The their book “The Panic of 1907: Lessons Learned from the Market’s Perfect Storm“, Robert Brunner and Sean Carr describe the characteristics of a panic.
A financial system has two vitally important characteristics that can serve as a foundation for a financial crisis. First, the very existence of a system means that trouble can travel. The difficulties of one financial intermediary can spread to others. Second, the complexity of a financial system means that it is difficult for all participants in the financial system to be well-informed – this is called “information asymmetry” and may motivate perverse behavior that can trigger or worsen the financial crisis.
Brunner and Carr go on to explain that this type of information asymmetry played a major role in the panic of 1907. The authors are struck by how little the average depositor – even JP Morgan himself – could know about the hour to hour financial condition of banks,brokerage firms and trust companies.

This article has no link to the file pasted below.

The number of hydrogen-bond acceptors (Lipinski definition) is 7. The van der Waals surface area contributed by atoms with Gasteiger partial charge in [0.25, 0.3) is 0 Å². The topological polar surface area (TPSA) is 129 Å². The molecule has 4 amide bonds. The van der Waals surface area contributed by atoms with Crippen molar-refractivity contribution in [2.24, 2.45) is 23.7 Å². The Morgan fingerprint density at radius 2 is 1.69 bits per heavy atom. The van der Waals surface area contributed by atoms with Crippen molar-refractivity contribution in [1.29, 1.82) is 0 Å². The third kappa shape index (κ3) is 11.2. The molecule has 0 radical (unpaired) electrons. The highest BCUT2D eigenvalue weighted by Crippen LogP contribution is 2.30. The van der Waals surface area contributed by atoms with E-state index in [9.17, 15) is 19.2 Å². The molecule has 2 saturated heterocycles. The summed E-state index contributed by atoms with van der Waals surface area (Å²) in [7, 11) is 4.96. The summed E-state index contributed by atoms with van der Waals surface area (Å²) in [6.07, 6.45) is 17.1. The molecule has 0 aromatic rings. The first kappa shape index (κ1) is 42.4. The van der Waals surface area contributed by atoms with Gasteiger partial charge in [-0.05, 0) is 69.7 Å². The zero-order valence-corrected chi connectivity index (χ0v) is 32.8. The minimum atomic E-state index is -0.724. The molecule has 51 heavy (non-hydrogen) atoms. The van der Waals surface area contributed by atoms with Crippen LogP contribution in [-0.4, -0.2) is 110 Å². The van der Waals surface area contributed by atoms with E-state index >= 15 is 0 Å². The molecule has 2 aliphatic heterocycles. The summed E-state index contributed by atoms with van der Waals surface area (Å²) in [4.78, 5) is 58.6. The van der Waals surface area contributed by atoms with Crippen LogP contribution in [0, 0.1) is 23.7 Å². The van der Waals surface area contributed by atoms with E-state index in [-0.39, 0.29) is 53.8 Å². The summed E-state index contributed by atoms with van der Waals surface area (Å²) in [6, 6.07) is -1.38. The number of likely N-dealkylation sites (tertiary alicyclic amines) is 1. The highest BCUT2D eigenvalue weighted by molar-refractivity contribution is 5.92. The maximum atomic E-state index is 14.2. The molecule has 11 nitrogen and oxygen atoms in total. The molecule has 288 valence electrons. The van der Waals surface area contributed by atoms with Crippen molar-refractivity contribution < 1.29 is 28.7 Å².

If you read history, none of these financial panics, runs on leveraged institutions and the like, has been met with a cohesive strategy nor are the regulatory regimes in place at the time capable of handling the unexpected because there is too much asymmetry of information. The credit system is a system based on “trust” – in people, in leaders, in institutions and in regulations. When “confidence” is fragile, leaders have a very difficult time figuring out where the next leak is going to come from.